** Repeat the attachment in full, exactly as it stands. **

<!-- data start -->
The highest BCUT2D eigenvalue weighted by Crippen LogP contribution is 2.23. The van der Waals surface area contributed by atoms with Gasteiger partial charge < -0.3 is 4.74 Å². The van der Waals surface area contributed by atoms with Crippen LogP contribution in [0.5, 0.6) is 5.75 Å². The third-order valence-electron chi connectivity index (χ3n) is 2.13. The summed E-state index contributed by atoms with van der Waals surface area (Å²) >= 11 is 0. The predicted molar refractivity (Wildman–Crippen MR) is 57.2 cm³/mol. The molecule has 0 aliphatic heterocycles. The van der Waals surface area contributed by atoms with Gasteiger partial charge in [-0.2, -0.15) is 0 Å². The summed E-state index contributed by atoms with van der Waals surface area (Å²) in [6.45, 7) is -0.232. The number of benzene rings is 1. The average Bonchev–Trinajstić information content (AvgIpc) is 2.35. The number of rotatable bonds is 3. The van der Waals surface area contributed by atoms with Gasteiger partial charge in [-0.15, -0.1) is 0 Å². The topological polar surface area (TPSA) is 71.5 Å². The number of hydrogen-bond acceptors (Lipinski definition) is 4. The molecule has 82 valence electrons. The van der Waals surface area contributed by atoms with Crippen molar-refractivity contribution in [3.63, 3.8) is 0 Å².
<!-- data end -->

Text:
The highest BCUT2D eigenvalue weighted by Crippen LogP contribution is 2.23. The van der Waals surface area contributed by atoms with Gasteiger partial charge < -0.3 is 4.74 Å². The van der Waals surface area contributed by atoms with Crippen LogP contribution in [0.5, 0.6) is 5.75 Å². The third-order valence-electron chi connectivity index (χ3n) is 2.13. The summed E-state index contributed by atoms with van der Waals surface area (Å²) >= 11 is 0. The predicted molar refractivity (Wildman–Crippen MR) is 57.2 cm³/mol. The molecule has 0 aliphatic heterocycles. The van der Waals surface area contributed by atoms with Gasteiger partial charge in [-0.2, -0.15) is 0 Å². The summed E-state index contributed by atoms with van der Waals surface area (Å²) in [6.45, 7) is -0.232. The number of benzene rings is 1. The average Bonchev–Trinajstić information content (AvgIpc) is 2.35. The number of rotatable bonds is 3. The van der Waals surface area contributed by atoms with Gasteiger partial charge in [-0.15, -0.1) is 0 Å². The topological polar surface area (TPSA) is 71.5 Å². The number of hydrogen-bond acceptors (Lipinski definition) is 4. The molecule has 82 valence electrons. The van der Waals surface area contributed by atoms with Crippen molar-refractivity contribution in [3.63, 3.8) is 0 Å².